1993 March 8

On Morality

Topics

OK. Let’s start with basics: What is right? A few centuries ago, the above question would have been enough to start the search for an ethical system. Modern philosophy, of course, is much more devious, and backsteps to an even more basic question: Is there such a thing as “right”? That is, an absolute right. Sure, everybody has a concept of right and wrong, and therefore these concepts exist and have meaning for people. But if everyone has a different concept, how do we know which one is correct? (Which “right” is right?) More importantly, since the very idea of trying to judge human concepts suggests that we must be able to stand outside of those concepts, is it at all possible to examine concepts normatively? In the past, it was easy. We couldn’t stand outside our ideas to judge them, but we didn’t have to. God did that for us, and told us what was right. Don’t steal, don’t kill, don’t commit adultery. No problem. Until people started doubting. And the thing is, there’s no proof that God really said these things. In fact—to get right down to the nitty-gritty—there’s no proof that there’s a god. So you have a choice—either accept God on faith, or view God as just one other standpoint with no special authority. The converse of this is that there’s no proof of God’s non-existence, either. Again, in order to judge the supernatural, we’d have to be able to stand outside of the natural—and we can’t. But lack of proof of non-existence doesn’t prove existence. Nobody’s decisively disproved the Loch Ness Monster or ESP, but nobody except a few fanatics (people with faith) believe their existence proven. So we’ll leave it open—maybe there’s a God, maybe there isn’t. Doesn’t matter, really, since you can follow God’s laws even if you don’t believe in Him, and you can disobey them even if you do. All I’m saying is that we can’t claim for these laws the authority of God that they are right. And since an idea of God is the only one that would offer some sort of authority for ethics, there is no universal, absolute concept of right that we should adhere to in order to be moral. (There are natural laws, but obeying the law of gravity or electromagnetism is hardly moral. Morality implies a choice to do good or evil, and you don’t really have much choice with natural laws.) So if there is to be a correct morality, it must be self-justified—correct by its own definition. (Just to let the cat out of the bag, I’ll say now that I think there is such a standard. It’s not terribly profound, but it works. See if you can figure one out by the time I name mine.) Let’s start with the old familiar Judaeo-Christian morality and see if it’s justified even without God’s authority. What does this morality say is right? Lemme whip out my handy-dandy New King James Version of the Bible… here we go:

  1. You shall have no other gods before me.
  2. You shall not make any graven images.
  3. You shall not take the name of the Lord your God in vain.
  4. Remember the Sabbath and keep it holy.
  5. Honor your father and your mother.
  6. You shall not murder.
  7. You shall not commit adultery.
  8. You shall not steal.
  9. You shall not bear false witness against your neighbor.
  10. You shall not covet anything that is your neighbor’s.
The first ten are the Judaeo- part. The Christian part basically says: Love your neighbor. Immediately, we run into a bunch of problems with this system. For one thing, the conditions above aren’t sufficient; that is, it doesn’t cover everything that we think is wrong. Playing your stereo so loud that your suitemates can’t study isn’t mentioned at all, for example. Though maybe someone would argue that if you play your stereo that loud, you don’t love them. The conditions also aren’t necessary—that is, some of them aren’t necessarily wrong. Murder in self-defense comes to mind. Remember, we’re looking for morals that are self-justifying, right or wrong by definition. Thirdly, what kind of a crime is it to make graven images? I happen to like painting and sculpture. Something’s seriously wrong here. Furthermore, there’s no differentiation of degree—all these crimes seem to be equally wrong. Or if there is an order, it’s pretty warped. Is it really more important to honor the Sabbath than it is not to kill? Come on. I’ve already mentioned a problem with the positive (i.e., Christian) side of the system: the possibility that you can wrong your neighbor yet still love him. The counter-argument that if you truly love your neighbor, you won’t wrong him in any way doesn’t hold water with me, either. What if my neighbor is a murderous, oppressive bastard?

That counter-argument, by the way, is what leads to the “turn the other cheek” theory. Since you mustn’t ever, under any circumstances, wrong your neighbor, if your neighbor attacks you, the right thing to do is just sit there. This is scandalous. Let’s take the most extreme example: you are a meek, mild, 125-pound bookworm armed only with an AK-47. Here comes your neighbor, a steroid-enhanced, 280-pound boxer on a rampage. He’s armed with a bloody hunting knife that has already taken ten lives. You’re going to be next, unless you can stop him. And the only way to do that is with your rifle.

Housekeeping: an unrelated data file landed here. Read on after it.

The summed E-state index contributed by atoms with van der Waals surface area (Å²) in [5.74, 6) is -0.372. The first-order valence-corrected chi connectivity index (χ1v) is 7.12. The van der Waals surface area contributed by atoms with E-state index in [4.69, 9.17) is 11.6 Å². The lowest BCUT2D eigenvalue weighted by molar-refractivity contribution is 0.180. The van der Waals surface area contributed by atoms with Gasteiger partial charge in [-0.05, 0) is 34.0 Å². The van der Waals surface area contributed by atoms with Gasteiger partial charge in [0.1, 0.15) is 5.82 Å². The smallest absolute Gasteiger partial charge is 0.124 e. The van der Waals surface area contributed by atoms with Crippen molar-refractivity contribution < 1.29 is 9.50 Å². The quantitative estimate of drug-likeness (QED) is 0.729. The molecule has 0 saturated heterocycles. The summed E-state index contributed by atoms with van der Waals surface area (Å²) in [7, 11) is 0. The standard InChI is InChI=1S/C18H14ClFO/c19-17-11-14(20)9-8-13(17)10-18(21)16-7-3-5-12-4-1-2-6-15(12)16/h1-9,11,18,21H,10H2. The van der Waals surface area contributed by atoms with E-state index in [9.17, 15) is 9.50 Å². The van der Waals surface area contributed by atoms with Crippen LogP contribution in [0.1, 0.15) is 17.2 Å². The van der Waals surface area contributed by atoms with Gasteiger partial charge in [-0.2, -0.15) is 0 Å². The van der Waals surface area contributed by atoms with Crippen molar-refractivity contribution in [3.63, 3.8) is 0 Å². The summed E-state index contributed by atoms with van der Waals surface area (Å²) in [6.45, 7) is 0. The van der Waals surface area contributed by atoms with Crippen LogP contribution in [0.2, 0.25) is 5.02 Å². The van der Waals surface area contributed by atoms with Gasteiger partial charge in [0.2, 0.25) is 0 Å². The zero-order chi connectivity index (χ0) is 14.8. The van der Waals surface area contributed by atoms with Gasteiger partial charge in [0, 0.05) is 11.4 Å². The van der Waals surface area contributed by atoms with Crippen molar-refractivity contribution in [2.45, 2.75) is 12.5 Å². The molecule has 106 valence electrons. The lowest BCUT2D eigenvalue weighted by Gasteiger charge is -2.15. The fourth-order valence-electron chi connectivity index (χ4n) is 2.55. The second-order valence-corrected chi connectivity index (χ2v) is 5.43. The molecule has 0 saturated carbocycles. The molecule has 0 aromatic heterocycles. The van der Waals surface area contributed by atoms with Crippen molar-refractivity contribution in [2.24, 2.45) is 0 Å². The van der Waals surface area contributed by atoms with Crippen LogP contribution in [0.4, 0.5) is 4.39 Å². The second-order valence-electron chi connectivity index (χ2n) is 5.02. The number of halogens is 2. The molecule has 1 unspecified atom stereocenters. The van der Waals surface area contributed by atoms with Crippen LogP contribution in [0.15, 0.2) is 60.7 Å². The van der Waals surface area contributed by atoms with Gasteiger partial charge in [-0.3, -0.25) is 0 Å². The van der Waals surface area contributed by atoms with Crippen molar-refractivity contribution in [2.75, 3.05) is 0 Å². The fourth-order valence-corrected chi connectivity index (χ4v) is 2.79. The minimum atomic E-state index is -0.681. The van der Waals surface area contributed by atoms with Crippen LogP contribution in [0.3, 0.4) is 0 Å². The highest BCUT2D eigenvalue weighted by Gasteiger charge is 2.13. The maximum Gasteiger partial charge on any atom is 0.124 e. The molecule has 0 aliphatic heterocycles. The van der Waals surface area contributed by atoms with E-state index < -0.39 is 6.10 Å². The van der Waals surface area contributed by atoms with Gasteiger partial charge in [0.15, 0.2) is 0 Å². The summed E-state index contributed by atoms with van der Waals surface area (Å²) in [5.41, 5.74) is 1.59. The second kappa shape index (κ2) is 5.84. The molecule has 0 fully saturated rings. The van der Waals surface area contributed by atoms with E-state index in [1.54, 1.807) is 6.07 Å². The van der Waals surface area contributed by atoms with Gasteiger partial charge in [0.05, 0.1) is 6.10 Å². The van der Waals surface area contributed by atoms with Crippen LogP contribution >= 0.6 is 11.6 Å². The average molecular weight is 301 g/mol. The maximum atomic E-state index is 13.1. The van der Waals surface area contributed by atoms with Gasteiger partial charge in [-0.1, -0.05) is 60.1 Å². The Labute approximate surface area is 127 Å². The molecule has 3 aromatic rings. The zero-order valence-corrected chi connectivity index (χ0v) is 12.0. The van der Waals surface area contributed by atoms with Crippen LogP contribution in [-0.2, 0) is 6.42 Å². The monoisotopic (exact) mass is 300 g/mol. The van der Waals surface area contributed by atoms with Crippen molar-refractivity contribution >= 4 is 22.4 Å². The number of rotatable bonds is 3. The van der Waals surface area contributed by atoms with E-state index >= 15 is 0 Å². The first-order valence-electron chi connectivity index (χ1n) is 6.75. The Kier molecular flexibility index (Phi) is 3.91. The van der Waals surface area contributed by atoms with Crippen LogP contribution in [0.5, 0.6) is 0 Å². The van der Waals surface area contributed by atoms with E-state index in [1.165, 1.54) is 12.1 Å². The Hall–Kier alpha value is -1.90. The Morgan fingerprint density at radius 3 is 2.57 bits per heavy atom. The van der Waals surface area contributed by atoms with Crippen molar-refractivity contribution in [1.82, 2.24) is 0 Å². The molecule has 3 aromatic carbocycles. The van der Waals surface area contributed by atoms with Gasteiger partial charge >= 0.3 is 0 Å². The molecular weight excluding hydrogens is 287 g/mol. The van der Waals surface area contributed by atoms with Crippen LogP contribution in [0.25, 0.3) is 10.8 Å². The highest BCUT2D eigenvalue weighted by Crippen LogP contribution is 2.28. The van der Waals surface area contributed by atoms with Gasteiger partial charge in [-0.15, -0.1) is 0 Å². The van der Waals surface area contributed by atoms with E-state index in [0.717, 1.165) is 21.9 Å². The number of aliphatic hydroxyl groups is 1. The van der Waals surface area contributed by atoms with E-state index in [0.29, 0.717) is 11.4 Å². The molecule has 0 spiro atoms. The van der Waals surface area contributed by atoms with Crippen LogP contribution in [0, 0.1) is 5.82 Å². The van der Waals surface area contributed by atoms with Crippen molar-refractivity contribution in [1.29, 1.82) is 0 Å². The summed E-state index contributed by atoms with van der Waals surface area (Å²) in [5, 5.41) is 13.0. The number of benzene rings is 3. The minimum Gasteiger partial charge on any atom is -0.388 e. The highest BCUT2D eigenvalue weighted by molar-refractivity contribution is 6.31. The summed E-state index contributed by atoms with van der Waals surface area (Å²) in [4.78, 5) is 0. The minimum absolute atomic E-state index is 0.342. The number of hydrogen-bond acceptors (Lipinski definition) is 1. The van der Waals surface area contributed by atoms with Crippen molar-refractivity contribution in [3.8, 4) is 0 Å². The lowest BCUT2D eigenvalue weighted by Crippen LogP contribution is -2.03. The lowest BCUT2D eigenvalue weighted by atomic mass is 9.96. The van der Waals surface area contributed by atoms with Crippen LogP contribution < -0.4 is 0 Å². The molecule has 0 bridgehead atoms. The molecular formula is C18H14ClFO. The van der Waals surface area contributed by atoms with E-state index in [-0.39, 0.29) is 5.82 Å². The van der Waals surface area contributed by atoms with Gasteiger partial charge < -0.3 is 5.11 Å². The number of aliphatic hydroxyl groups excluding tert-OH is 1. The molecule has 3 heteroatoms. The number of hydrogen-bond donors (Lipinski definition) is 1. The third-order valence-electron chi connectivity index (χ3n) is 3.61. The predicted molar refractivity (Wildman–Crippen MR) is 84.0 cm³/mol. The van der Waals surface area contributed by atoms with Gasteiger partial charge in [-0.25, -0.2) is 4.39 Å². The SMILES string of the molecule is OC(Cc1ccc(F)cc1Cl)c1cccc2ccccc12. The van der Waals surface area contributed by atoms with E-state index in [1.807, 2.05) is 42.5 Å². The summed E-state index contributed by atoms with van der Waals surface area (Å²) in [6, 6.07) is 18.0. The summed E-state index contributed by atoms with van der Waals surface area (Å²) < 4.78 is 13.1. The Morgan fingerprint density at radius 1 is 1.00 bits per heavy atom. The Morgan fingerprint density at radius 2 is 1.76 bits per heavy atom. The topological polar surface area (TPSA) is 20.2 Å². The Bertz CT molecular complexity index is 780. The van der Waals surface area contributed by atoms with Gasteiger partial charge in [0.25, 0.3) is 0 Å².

You’re a rotten shot, so there’s no chance of just maiming him; if you shoot at him you know you’re going to kill him. And killing, you know, is wrong under both the Judaeo- and Christian halves of the above morality system. The fact that he’s about to commit the same wrong on you is irrelevant. God says you should let him damn himself by murdering you. But let’s look at this objectively. Whether he kills you or you kill him, there’s going to be the same number of deaths: one. Actually, if he kills you the total will probably be higher, since he won’t stop just with you. But even if you’re his only victim, why should you—the nice, moral person—be the death instead of him (the mean, vicious person). Not only would it be better for the present world for him to die, what about the future? Assuming only one of you will be able to reproduce after this encounter, don’t you owe it to upcoming generations to see that your sperm, and not his, enters the gene pool? No, I’m afraid these laws are not self-justifying. Not a one is inherently right or wrong under all circumstances. The only thing I can think of that is by definition wrong is pain. Face it, pain is your body (or any body)’s way of saying that something is wrong. “Hey, you idiot—picking up glowing coals can destroy your hand. Maybe if I give you some pain, you’ll get the message.” (Mental pain is as much a sign of something being wrong as physical pain.) Pain’s being wrong does not make it immoral, though; remember that morality implies responsibility and choice. Thus humans are the only moral creatures—humans are the only creatures capable of assigning meaning to actions. Everything else simply is. Let us define “moral” as “choosing to do what is right over what is wrong.” Then we have a definition of immorality—being immoral is choosing to do wrong, that is, choosing to cause something pain. We might be more precise by being a tad redundant, and say that being immoral is choosing to cause unnecessary pain; after all, if something is necessary, then you don’t have much choice in the matter, do you? But if this isn’t stated, it leaves the door open for the return of Christian cheek-turning: “But it’s wrong for me to cause this berserker pain! I must let him kill me if I am to remain moral.” Think again—there’s going to be pain no matter what. This pain is unfortunately necessary. In fact, one might go further and say that acting morally is acting to reduce pain; and that given a homicidal maniac’s tendencies, killing him now will reduce future pain and is thus moral. I wouldn’t say this, though, because there is no way of knowing that the said maniac won’t change his behavior and be moral in the future. The best that can be said for your killing him is that it isn’t immoral. And since his killing you would definitely be immoral, the proper course of action is for him and not you to die. I can hear a voice piping up in the background: What if you kill someone painlessly? Is that also not immoral? First of all, keep in mind all the mental anguish you’d cause the survivors… but let’s go ahead and tackle the most extreme hypothetical case: while traveling in the Sahara, you meet an orphan whose existence is not even guessed at by anyone else in the entire world. Although you have plenty of supplies, he’s wearing a ring you like. You wait until he’s asleep, then painlessly kill him to take the ring. Isn’t this immoral? I think we’d all say yes, but seeing why isn’t so easy under the above definitions. That’s because the above stuff isn’t complete. Pain isn’t the only wrong, it’s just the only immediate wrong. There is another wrong—the opposite of right. Just as we said earlier that acting morally was acting to reduce pain, so can acting immorally be acting to reduce what is right. The catch is figuring out what is right… But excelsior! as they say in New York. Is there anything that is intrinsically correct? Something right in and of itself, without which it is impossible to do right? It would be wrong to say that life itself is right, for there are times when death is just as right; the world would be in a sorry mess, not to mention pretty stale, if no one ever died. So life is not necessary for rightness; nor is it sufficient—what if everyone in the world suddenly slipped into a coma? They’re all alive, they’re not in pain, but something is seriously wrong. Nevertheless, there must be something about life that is right, as I think we’d all agree again that there would be something wrong if everyone on earth died. (Something wrong from our viewpoint, which after all is the only way we can examine things. To The Universe there would be nothing wrong if earth vanished, but then only sentience can be wrong or right. In a universe devoid of sentience, not only would nothing be “right” or “wrong,” those terms wouldn’t even exist. The whole discussion of values presupposes self-awareness. Thanks to Descartes, we can proceed on the assumption that there is self-consciousness, so it is safe to discuss values; and these values can only have meaning in relation to the sentience that creates them. (This should not give rise to complete relativism, the idea that right and wrong are defined differently by different consciousnesses. There is something common to all sentience that allows for common definitions of basic experiences like pain.) Well, the most fundamental difference between being dead or in a coma and being normally alive is that the normally alive are able to do things. Doing things is obviously not “right,” though, since it is possible to do wrong. Nor can the mere ability to do be called a good or “right;” animals can do, but “good” and “right” apply only to humans. Let’s go back a step: why are the normally alive humans able to do things? Because they choose to do. Is “choosing to do” a good? No; once again, a wrong might be chosen. What about the ability to choose? I am not sure that choice is intrinsically right, but it is something without which right could not exist (something that you must do is neither right nor wrong; like the universe, it simply is). For this reason, I think choice or freedom would qualify as a proto-right—it is good because good could not exist without it. This is isn’t a knock-down argument, but it’s the best I can up with at the moment. And besides, nothing else fits the bill. At least, I can’t think of anything that is in and of itself—always and irregardless of circumstances—right. Can you? So let us add to our earlier definition of acting morally (acting to reduce pain) a new definition: acting to increase choice. Now we have a nice duality—freedom as the summum bonum, the highest good, and pain as the greatest wrong. Aristotle and John Stuart Mill and others have called happiness the highest good, but this is a mistake—happiness is the secondary good (it’s the opposite of the greatest wrong, which does make it good, but it is not good of itself). After all, happiness should not be prized above freedom; sheep are happy, but only humans can be free. (As you’ll see, I encompass a lot within this word, “free.” I use freedom and choice more or less interchangeably, as I see freedom as the ability to choose. That is, choice implies an ability to fulfill itself.) Even the Declaration of Independence declares that all men are entitled to life and liberty—but only the pursuit of happiness. Choice is directly derived from self-awareness (we make choices by reflecting on various postulated options), but this does not make self-awareness the highest good; nothing we do will alter sentience. It is beyond morality. Freedom can obviously be increased or decreased, though—depending on the choices people make. Let’s make a quick assessment of commonly accepted virtues and vices in stock of this duality before moving on to its ramifications… Honesty: a definite virtue. Not only do lies deprive people of choice by representing reality falsely, but they often cause a great deal of pain. “Little white lies”—vice or no? What say you? Knowledge: another definite virtue. Without knowledge of options, choice is severely limited. Knowledge is power, because it gives freedom. (I conceive of knowledge as an understanding of Truth; therefore, to have Truth is to have knowledge, and the pursuit of one is the pursuit of the other. You can sort of think of Truth as reality—the honesty part comes in correctly presenting reality to others, the knowledge part in correctly presenting reality to yourself.) Patience: not a virtue. There is nothing moral about being patient nor anything immoral about being impatient. Though it could be argued that being patient will spare you the pain of frustration, and so is a virtue after all. Chastity: not a virtue. Hey, sex is pleasureful. Must be safe, though—giving someone an unwanted pregnancy could both cause much pain and severely curtail their freedom. Also, dealing with sex can cause a lot of mental anguish in someone who’s not ready for it. So be careful with this one.